Soon after signing the agreement in couple of occasions from very little reasons something A said and then claimed that A did not say it. A turned it around and made me look like I was lying. When I asked then A did not accept it and said that is not true and I have changed. A said that I have to be careful that I am doing illegal things and not to call police, but did not answer when I asked what are those things were. Then whenever I try to speak either A said I am saying illegal things or I am using my child as I said I want peace, because I have a child here. A’s whole attitude has changed like no speaking, banging doors, loudly switching lights.........

This behaviour is controlling and coercive, it is passive aggressive and manipulative. It is the behaviour of a personality disorder to to control with denials and lies, especially those with covert NPD. The outbursts are also a major red-flag. I am not a psychiatrist, but I have gone through much of this myself and have therefore had to learn a lot about it.

You need to be very careful about what you say, do not leave yourself open to them. The basic rule of thumb is to "grey-rock", which means, do not give them anything of yourself that they can use against you. You effectively need to become like a "grey rock", very boring and uninteresting. Do not communicate outside of basic necessity, do not ask them questions, do not answer their questions. This is absolutely necessary to avoid any further web within which you can be ensnared.

Also you need to be aware that they may be spreading lies about you to others so as to lock you into a compromised position. This "harassment" they are talking about is another big red flag. They could be telling lots of people, even the council, that you are harassing them. Do not confront them about it, just go to the authorities and state that you have concerns. Try and talk to their ex boss if you can, they will probably not talk to you, but you can tell them that they may be contacted in future by authorities.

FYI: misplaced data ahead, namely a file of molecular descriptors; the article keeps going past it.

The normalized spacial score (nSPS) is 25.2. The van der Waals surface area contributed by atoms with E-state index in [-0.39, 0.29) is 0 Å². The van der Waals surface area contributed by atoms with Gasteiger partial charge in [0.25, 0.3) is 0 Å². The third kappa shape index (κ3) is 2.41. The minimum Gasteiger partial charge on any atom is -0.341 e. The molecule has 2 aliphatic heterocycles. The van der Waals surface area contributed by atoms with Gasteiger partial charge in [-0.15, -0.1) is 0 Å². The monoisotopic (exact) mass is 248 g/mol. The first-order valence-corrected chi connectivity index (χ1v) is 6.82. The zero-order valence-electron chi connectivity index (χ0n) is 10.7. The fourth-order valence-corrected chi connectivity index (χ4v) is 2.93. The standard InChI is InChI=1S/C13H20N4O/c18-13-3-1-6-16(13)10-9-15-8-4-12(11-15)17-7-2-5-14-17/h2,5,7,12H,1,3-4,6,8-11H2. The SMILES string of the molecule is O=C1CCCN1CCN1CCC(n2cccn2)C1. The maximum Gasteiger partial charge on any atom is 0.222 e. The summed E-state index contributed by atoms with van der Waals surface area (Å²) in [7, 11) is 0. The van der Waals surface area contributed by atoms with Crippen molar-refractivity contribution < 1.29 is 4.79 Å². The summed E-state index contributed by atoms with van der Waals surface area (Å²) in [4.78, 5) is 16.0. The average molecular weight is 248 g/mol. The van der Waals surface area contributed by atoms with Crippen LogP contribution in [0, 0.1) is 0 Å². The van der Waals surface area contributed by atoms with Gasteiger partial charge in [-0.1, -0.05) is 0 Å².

Be very careful, about what you expose to them, and do not confront them. Get yourself rid of them as quietly and with as little drama as you can. Or leave yourself.

Again, you have said many things here that are too obvious to those who are familiar with the patterns to ignore. Go and educate yourself on Narcissistic Personality Disorder, both the overt and covert types. There are many Psychologists on Youtube who are very informative.

Do not tell them that you think this is what they are, do not say you are even researching it.

I am not saying you are in physical danger, but they can make your life absolute hell.

I am also not saying that they are for sure NPD or on the spectrum, but regardless, the symptoms of your experience you state are toxic, and regardless of whether they are or not, you need to get out. Do not give "second chances".

The switching from nice girl to bad girl is also a big red flag. They can behave normally for some time, and they will also pretend that things are ok so that you let your defences down. They will be gauging you to see what they can use or manage of you in the moment. Lieing is like breathing to them. Do not take . my word for it, go and educate yourself.

Do not let fear overtake you though, be as calm and rational and "grey rock" as you can be.

Sincerely and best wishes

Simon Williams

11:29 AM, 24th December 2019
About 3 months ago

If A is living with you and and it is your only home and you are sharing all the facilities in the property with her, then A is a lodger and not a tenant. A lodger is sometimes known as an "excluded occupier" which is possibly why the agreement given to you has been labelled "excluded tenancy" although the word tenancy is not strictly appropriate. But whatever the agreement says or does not say, it does not make a lodger into a tenant if the reality is that they are actually living with you as a lodger - in other words, sharing the facilities in your own home.
You can evict a lodger WITHOUT the need for a court order. You normally give 28 days notice but it depends what is stated on the agreement. If the person refuses to leave, you can in theory use reasonable force to remove them at the end of the notice, but you ought to get the police involved if that became necessary and you can tell them you have a young child to worry about. Some lawyers advice you should get a court order even if the person is a lodger, but it is not legally necessary. You should take careful notes of any conversations and avoid threatening language and use gentle persuasion to make her realise that in the end, all this has to come to an end eventually, so may as well make it end as amicably as possible.